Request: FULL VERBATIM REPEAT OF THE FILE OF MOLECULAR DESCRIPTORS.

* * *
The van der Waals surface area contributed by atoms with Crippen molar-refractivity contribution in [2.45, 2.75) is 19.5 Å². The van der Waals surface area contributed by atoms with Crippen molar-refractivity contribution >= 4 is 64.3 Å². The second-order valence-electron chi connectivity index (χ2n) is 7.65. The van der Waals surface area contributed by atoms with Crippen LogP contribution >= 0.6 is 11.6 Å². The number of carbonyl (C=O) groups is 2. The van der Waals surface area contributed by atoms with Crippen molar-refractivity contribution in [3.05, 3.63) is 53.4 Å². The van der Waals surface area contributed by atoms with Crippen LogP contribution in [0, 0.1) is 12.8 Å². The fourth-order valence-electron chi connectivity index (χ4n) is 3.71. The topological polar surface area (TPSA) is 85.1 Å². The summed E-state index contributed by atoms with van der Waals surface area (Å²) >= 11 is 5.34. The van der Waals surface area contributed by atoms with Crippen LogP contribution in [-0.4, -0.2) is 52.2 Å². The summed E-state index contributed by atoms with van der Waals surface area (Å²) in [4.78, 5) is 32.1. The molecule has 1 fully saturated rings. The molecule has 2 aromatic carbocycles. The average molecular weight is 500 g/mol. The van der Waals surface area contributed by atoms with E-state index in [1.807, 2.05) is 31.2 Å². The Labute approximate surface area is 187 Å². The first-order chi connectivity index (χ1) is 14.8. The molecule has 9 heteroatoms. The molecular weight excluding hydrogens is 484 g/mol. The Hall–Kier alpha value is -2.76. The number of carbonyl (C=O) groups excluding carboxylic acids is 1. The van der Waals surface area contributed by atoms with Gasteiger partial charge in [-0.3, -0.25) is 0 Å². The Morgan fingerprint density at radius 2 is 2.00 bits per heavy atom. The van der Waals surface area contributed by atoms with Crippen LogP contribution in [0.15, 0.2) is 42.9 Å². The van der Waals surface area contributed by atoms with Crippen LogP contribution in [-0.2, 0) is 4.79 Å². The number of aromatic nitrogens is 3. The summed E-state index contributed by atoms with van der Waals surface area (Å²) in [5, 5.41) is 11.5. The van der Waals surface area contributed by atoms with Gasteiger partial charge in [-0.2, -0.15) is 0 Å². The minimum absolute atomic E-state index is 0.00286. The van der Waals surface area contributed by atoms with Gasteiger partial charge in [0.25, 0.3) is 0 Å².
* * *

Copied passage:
The van der Waals surface area contributed by atoms with Crippen molar-refractivity contribution in [2.45, 2.75) is 19.5 Å². The van der Waals surface area contributed by atoms with Crippen molar-refractivity contribution >= 4 is 64.3 Å². The second-order valence-electron chi connectivity index (χ2n) is 7.65. The van der Waals surface area contributed by atoms with Crippen LogP contribution >= 0.6 is 11.6 Å². The number of carbonyl (C=O) groups is 2. The van der Waals surface area contributed by atoms with Crippen molar-refractivity contribution in [3.05, 3.63) is 53.4 Å². The van der Waals surface area contributed by atoms with Crippen LogP contribution in [0, 0.1) is 12.8 Å². The fourth-order valence-electron chi connectivity index (χ4n) is 3.71. The topological polar surface area (TPSA) is 85.1 Å². The summed E-state index contributed by atoms with van der Waals surface area (Å²) >= 11 is 5.34. The van der Waals surface area contributed by atoms with Crippen LogP contribution in [-0.4, -0.2) is 52.2 Å². The summed E-state index contributed by atoms with van der Waals surface area (Å²) in [4.78, 5) is 32.1. The molecule has 1 fully saturated rings. The molecule has 2 aromatic carbocycles. The average molecular weight is 500 g/mol. The van der Waals surface area contributed by atoms with E-state index in [1.807, 2.05) is 31.2 Å². The Labute approximate surface area is 187 Å². The first-order chi connectivity index (χ1) is 14.8. The molecule has 9 heteroatoms. The molecular weight excluding hydrogens is 484 g/mol. The Hall–Kier alpha value is -2.76. The number of carbonyl (C=O) groups excluding carboxylic acids is 1. The van der Waals surface area contributed by atoms with Gasteiger partial charge in [-0.3, -0.25) is 0 Å². The Morgan fingerprint density at radius 2 is 2.00 bits per heavy atom. The van der Waals surface area contributed by atoms with Crippen LogP contribution in [0.15, 0.2) is 42.9 Å². The van der Waals surface area contributed by atoms with Crippen LogP contribution in [-0.2, 0) is 4.79 Å². The number of aromatic nitrogens is 3. The summed E-state index contributed by atoms with van der Waals surface area (Å²) in [5, 5.41) is 11.5. The van der Waals surface area contributed by atoms with Gasteiger partial charge in [-0.2, -0.15) is 0 Å². The minimum absolute atomic E-state index is 0.00286. The van der Waals surface area contributed by atoms with Gasteiger partial charge in [0.25, 0.3) is 0 Å².